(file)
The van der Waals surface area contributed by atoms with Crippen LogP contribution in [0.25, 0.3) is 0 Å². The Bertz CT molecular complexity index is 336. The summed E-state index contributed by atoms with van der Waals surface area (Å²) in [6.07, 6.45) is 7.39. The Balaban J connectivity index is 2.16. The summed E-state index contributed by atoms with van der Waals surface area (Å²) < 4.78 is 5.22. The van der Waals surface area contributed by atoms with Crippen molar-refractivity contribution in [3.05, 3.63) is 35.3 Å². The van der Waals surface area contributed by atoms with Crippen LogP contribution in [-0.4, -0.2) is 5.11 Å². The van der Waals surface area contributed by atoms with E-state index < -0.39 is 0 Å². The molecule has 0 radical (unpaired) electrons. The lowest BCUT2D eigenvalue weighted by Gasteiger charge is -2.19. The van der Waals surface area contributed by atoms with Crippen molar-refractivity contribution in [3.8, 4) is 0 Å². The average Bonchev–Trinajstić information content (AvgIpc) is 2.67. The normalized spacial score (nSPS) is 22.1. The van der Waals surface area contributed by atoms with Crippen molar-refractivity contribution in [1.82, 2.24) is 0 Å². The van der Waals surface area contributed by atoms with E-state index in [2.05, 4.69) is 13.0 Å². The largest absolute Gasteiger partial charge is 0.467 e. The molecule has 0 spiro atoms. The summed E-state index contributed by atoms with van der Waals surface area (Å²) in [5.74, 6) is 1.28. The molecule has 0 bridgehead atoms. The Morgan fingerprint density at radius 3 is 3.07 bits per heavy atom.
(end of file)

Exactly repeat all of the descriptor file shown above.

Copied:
The van der Waals surface area contributed by atoms with Crippen LogP contribution in [0.25, 0.3) is 0 Å². The Bertz CT molecular complexity index is 336. The summed E-state index contributed by atoms with van der Waals surface area (Å²) in [6.07, 6.45) is 7.39. The Balaban J connectivity index is 2.16. The summed E-state index contributed by atoms with van der Waals surface area (Å²) < 4.78 is 5.22. The van der Waals surface area contributed by atoms with Crippen molar-refractivity contribution in [3.05, 3.63) is 35.3 Å². The van der Waals surface area contributed by atoms with Crippen LogP contribution in [-0.4, -0.2) is 5.11 Å². The van der Waals surface area contributed by atoms with E-state index < -0.39 is 0 Å². The molecule has 0 radical (unpaired) electrons. The lowest BCUT2D eigenvalue weighted by Gasteiger charge is -2.19. The van der Waals surface area contributed by atoms with Crippen molar-refractivity contribution in [3.8, 4) is 0 Å². The average Bonchev–Trinajstić information content (AvgIpc) is 2.67. The normalized spacial score (nSPS) is 22.1. The van der Waals surface area contributed by atoms with Crippen molar-refractivity contribution in [1.82, 2.24) is 0 Å². The van der Waals surface area contributed by atoms with E-state index in [2.05, 4.69) is 13.0 Å². The largest absolute Gasteiger partial charge is 0.467 e. The molecule has 0 spiro atoms. The summed E-state index contributed by atoms with van der Waals surface area (Å²) in [5.74, 6) is 1.28. The molecule has 0 bridgehead atoms. The Morgan fingerprint density at radius 3 is 3.07 bits per heavy atom.